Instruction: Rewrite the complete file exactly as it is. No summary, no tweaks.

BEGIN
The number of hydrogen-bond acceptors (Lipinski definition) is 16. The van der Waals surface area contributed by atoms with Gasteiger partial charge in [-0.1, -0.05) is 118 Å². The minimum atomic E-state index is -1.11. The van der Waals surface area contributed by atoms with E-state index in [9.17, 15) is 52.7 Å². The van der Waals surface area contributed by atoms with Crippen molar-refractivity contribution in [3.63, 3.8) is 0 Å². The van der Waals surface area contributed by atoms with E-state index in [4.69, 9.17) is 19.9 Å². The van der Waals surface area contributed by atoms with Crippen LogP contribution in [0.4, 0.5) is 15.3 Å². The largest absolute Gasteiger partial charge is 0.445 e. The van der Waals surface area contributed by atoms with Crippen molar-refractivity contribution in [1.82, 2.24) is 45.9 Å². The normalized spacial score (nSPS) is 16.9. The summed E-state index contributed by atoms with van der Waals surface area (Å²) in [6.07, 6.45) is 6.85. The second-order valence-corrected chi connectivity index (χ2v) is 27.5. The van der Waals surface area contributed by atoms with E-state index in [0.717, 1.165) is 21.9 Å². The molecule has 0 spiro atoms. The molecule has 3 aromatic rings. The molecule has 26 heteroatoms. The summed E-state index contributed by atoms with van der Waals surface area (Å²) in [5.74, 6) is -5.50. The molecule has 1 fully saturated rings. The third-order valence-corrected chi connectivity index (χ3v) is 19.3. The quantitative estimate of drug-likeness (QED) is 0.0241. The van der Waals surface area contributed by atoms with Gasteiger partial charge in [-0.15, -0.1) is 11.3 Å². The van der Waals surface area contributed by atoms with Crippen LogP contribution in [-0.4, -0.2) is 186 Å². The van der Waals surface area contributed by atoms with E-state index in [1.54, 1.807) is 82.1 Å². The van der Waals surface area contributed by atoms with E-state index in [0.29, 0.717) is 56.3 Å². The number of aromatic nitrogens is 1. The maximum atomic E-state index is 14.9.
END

The number of hydrogen-bond acceptors (Lipinski definition) is 16. The van der Waals surface area contributed by atoms with Gasteiger partial charge in [-0.1, -0.05) is 118 Å². The minimum atomic E-state index is -1.11. The van der Waals surface area contributed by atoms with E-state index in [9.17, 15) is 52.7 Å². The van der Waals surface area contributed by atoms with Crippen molar-refractivity contribution in [3.63, 3.8) is 0 Å². The van der Waals surface area contributed by atoms with E-state index in [4.69, 9.17) is 19.9 Å². The van der Waals surface area contributed by atoms with Crippen LogP contribution in [0.4, 0.5) is 15.3 Å². The largest absolute Gasteiger partial charge is 0.445 e. The van der Waals surface area contributed by atoms with Crippen molar-refractivity contribution in [1.82, 2.24) is 45.9 Å². The normalized spacial score (nSPS) is 16.9. The summed E-state index contributed by atoms with van der Waals surface area (Å²) in [6.07, 6.45) is 6.85. The second-order valence-corrected chi connectivity index (χ2v) is 27.5. The van der Waals surface area contributed by atoms with E-state index in [0.717, 1.165) is 21.9 Å². The molecule has 0 spiro atoms. The molecule has 3 aromatic rings. The molecule has 26 heteroatoms. The summed E-state index contributed by atoms with van der Waals surface area (Å²) in [5.74, 6) is -5.50. The molecule has 1 fully saturated rings. The third-order valence-corrected chi connectivity index (χ3v) is 19.3. The quantitative estimate of drug-likeness (QED) is 0.0241. The van der Waals surface area contributed by atoms with Gasteiger partial charge in [-0.15, -0.1) is 11.3 Å². The van der Waals surface area contributed by atoms with Crippen LogP contribution in [-0.4, -0.2) is 186 Å². The van der Waals surface area contributed by atoms with E-state index in [1.54, 1.807) is 82.1 Å². The van der Waals surface area contributed by atoms with E-state index in [0.29, 0.717) is 56.3 Å². The number of aromatic nitrogens is 1. The maximum atomic E-state index is 14.9.